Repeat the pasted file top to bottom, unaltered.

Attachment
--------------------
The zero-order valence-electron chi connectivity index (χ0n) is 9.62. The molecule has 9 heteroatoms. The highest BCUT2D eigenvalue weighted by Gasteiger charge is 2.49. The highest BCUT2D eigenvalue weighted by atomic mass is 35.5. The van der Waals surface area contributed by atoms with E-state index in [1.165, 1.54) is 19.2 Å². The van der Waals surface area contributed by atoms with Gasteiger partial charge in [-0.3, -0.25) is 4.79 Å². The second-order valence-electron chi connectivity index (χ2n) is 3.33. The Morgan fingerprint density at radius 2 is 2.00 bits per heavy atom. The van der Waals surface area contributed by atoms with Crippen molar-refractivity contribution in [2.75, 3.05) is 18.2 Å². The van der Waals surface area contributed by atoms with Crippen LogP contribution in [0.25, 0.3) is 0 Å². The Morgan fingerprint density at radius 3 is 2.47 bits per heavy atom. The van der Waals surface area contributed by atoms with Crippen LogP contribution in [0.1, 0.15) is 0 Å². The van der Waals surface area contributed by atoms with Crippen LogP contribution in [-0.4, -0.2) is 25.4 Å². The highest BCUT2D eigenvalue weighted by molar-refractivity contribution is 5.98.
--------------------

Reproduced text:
The zero-order valence-electron chi connectivity index (χ0n) is 9.62. The molecule has 9 heteroatoms. The highest BCUT2D eigenvalue weighted by Gasteiger charge is 2.49. The highest BCUT2D eigenvalue weighted by atomic mass is 35.5. The van der Waals surface area contributed by atoms with E-state index in [1.165, 1.54) is 19.2 Å². The van der Waals surface area contributed by atoms with Gasteiger partial charge in [-0.3, -0.25) is 4.79 Å². The second-order valence-electron chi connectivity index (χ2n) is 3.33. The Morgan fingerprint density at radius 2 is 2.00 bits per heavy atom. The van der Waals surface area contributed by atoms with Crippen molar-refractivity contribution in [2.75, 3.05) is 18.2 Å². The van der Waals surface area contributed by atoms with Crippen LogP contribution in [0.25, 0.3) is 0 Å². The Morgan fingerprint density at radius 3 is 2.47 bits per heavy atom. The van der Waals surface area contributed by atoms with Crippen LogP contribution in [0.1, 0.15) is 0 Å². The van der Waals surface area contributed by atoms with Crippen LogP contribution in [-0.4, -0.2) is 25.4 Å². The highest BCUT2D eigenvalue weighted by molar-refractivity contribution is 5.98.